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Lord Young's 'common-sense' approach to health and safety in low-hazard workplaces is broadly welcomed

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Lord Young has published his review into the UK's compensation culture, advising a 'common sense' approach to health and safety.

The impact for HR includes a suggested simplification in the risk assessment procedure for low-hazard workplaces such as offices, classrooms and shops.

 

The Health and Safety Executive has been advised to create simpler interactive risk assessments for low-hazard workplaces, and make them available on its website. The recommendations exempt employers from risk assessments for employees working from home in a low-hazard environment and self-employed people in low-hazard businesses from risk assessments.

 

The recommendations push for assurance where health and safety consultants are employed to carry out full health and safety risk assessments, only qualified consultants who are included on the web-based directory should be used.

 

EEF, the manufacturers’ organisation, has welcomed today’s report on health and safety by Young and urged it to now build an alliance in Europe to stem the flow of new health and safety legislation
 
EEF’s head of health and safety, Steve Pointer, said: "Manufacturers will welcome this report. Practical action to protect employees from harm is important but health and safety has become too focused on completing paperwork and protecting the public from every possible risk. Much of this is driven not by regulation, but by compensation claims, poorly-qualified consultants and over-reactions by some local authorities.
 
"Lord Young has listened and responded to concerns about introducing statutory licensing of advisors and consultants, which would have imposed unnecessary costs on lower risk businesses.
 
"The much tougher voluntary accreditation system is a victory for common sense over vested interests. It is now essential that Government delivers on these recommendations, implements the reforms rapidly and builds an alliance in Europe to stem the flow of new health and safety regulation."

 

Adam Marshall, director of policy and external affairs at the British Chambers of Commerce, added: "Lord Young's recommendations are both sensible and overdue. Businesses have long said that health and safety rules cannot be applied to hazardous environments and offices in the same way – and that there are too many burdens involved in allowing employees to work from home.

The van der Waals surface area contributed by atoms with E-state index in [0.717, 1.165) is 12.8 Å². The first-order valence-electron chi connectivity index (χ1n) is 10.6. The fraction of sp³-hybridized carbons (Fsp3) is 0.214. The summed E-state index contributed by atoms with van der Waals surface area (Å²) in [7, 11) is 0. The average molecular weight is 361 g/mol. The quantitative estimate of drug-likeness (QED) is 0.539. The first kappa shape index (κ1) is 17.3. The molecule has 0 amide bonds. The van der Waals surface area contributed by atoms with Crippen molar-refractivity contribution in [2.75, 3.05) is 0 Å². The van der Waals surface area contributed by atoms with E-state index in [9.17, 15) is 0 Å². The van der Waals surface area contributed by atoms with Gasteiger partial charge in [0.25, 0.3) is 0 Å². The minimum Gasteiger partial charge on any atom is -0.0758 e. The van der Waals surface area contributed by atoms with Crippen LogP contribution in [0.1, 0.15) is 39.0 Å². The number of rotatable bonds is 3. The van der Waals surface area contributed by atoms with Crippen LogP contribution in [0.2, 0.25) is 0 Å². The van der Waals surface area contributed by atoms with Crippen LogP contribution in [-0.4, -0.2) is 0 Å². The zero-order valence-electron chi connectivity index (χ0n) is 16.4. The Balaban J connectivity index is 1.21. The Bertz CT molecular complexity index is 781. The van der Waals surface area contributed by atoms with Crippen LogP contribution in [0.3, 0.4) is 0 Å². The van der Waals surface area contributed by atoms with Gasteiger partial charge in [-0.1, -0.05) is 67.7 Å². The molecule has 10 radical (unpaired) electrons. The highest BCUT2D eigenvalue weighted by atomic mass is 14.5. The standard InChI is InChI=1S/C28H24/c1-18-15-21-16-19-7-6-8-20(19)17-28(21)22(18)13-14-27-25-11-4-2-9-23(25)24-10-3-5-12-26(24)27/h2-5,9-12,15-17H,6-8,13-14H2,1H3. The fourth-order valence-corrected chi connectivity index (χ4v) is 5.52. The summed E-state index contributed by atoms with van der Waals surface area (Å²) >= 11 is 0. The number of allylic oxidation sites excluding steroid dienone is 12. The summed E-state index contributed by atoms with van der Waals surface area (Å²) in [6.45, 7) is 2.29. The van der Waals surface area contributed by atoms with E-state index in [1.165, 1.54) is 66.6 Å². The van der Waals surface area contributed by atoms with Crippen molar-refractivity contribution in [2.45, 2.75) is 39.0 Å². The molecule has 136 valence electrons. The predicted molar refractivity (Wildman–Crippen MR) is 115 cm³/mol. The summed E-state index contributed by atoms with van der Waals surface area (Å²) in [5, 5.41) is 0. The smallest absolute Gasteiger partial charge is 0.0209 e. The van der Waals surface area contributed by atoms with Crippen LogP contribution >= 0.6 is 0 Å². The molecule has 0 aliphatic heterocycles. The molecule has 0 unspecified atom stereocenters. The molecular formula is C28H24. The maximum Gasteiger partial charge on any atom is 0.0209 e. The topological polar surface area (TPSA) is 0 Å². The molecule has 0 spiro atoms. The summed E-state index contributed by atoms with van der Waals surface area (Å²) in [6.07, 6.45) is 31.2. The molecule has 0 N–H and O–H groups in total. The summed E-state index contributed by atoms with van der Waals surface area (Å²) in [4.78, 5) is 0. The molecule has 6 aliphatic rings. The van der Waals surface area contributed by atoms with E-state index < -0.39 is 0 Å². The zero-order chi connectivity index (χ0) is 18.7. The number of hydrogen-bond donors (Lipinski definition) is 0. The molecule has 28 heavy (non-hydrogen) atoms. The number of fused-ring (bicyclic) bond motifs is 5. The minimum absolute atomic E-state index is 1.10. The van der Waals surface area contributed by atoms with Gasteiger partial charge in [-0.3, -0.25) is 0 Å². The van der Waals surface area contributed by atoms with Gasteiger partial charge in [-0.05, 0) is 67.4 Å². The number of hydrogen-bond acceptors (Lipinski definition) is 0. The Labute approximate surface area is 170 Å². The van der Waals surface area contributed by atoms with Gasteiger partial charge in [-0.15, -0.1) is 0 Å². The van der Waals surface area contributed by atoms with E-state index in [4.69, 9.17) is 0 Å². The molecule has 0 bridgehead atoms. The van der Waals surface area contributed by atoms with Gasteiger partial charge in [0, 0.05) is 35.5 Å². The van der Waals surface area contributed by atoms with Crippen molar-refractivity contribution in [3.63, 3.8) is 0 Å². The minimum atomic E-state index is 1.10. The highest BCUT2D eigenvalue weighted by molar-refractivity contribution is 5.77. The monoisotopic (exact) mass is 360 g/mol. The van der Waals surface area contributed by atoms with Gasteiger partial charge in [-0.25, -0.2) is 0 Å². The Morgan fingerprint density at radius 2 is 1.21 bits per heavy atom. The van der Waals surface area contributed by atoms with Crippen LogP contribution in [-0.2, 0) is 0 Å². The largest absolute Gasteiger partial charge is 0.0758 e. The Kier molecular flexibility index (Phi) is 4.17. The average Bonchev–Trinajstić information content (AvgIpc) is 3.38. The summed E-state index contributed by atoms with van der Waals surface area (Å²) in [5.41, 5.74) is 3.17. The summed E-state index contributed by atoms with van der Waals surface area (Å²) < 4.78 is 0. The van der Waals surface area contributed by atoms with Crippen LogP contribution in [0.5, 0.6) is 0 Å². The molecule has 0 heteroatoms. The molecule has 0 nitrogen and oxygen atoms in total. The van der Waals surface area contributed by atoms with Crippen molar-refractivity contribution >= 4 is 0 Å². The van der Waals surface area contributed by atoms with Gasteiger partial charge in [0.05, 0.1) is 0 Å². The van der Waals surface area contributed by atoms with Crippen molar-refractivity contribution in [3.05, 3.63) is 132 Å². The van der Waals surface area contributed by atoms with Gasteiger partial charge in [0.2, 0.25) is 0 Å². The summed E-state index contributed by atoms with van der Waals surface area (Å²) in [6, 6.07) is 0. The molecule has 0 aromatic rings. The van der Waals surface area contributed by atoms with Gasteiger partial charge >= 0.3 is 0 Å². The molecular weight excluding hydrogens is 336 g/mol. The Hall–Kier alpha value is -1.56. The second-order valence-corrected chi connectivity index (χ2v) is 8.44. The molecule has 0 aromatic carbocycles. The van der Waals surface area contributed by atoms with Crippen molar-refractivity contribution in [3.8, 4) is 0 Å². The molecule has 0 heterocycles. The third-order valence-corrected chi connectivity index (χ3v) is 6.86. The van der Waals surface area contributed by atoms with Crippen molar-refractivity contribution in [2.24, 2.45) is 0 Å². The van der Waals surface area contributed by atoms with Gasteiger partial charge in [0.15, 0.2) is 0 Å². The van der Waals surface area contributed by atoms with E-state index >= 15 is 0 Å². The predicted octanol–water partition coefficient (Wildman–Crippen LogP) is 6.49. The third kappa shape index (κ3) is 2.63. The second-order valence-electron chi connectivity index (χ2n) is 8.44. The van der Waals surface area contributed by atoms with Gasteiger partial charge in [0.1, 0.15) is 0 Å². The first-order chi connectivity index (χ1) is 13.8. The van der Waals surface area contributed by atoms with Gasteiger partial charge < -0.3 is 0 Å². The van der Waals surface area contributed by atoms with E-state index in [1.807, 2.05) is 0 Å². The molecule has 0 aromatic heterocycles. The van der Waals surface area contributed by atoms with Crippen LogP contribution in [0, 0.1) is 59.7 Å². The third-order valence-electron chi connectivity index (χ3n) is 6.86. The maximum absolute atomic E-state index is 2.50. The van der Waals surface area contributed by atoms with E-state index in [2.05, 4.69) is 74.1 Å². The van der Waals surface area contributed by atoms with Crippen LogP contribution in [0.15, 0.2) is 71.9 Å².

"These recommendations have the potential to reduce business costs and time-consuming bureaucratic burdens by managing risk in a far more sensible way. They will also give companies greater confidence to create jobs.
 
"Lord Young’s recommendations must be implemented swiftly and in full so that businesses, and the UK economy as a whole, can begin to benefit."

 

But the TUC has seen the review as a ‘grave disappointment’, TUC general secretary Brendan Barber said: "The review’s recommendations are predictable but a grave disappointment all the same.

"The report contains not a single proposal that will reduce the high levels of workplace death, injuries and illness. Every year in the UK over 20,000 people die prematurely as a result of their work and at any one time over two million people are suffering ill-health because of their jobs.  

"Yet instead of looking for ways of preventing people being killed and injured, the report uncritically accepts the myths and preconceptions surrounding health and safety, and focuses on dealing with a compensation culture which the Government accepts does not exist.


"Health and safety is not a throwback to a previous century, or an issue that only affects heavy industry. It is just as much an issue for offices and shops – workplaces that Lord Young dismisses as ‘low risk’, despite the evidence of high levels of work-related ill-health in these sectors.

"All workers and their families depend on health and safety to keep them safe and well. They also need assurances that, when workers are killed or made ill because of their work, the culprits will be brought to justice.

"This report is a missed opportunity to improve the UK’s workplace safety record and by failing to challenge the myths around health and safety it could actually make things much worse."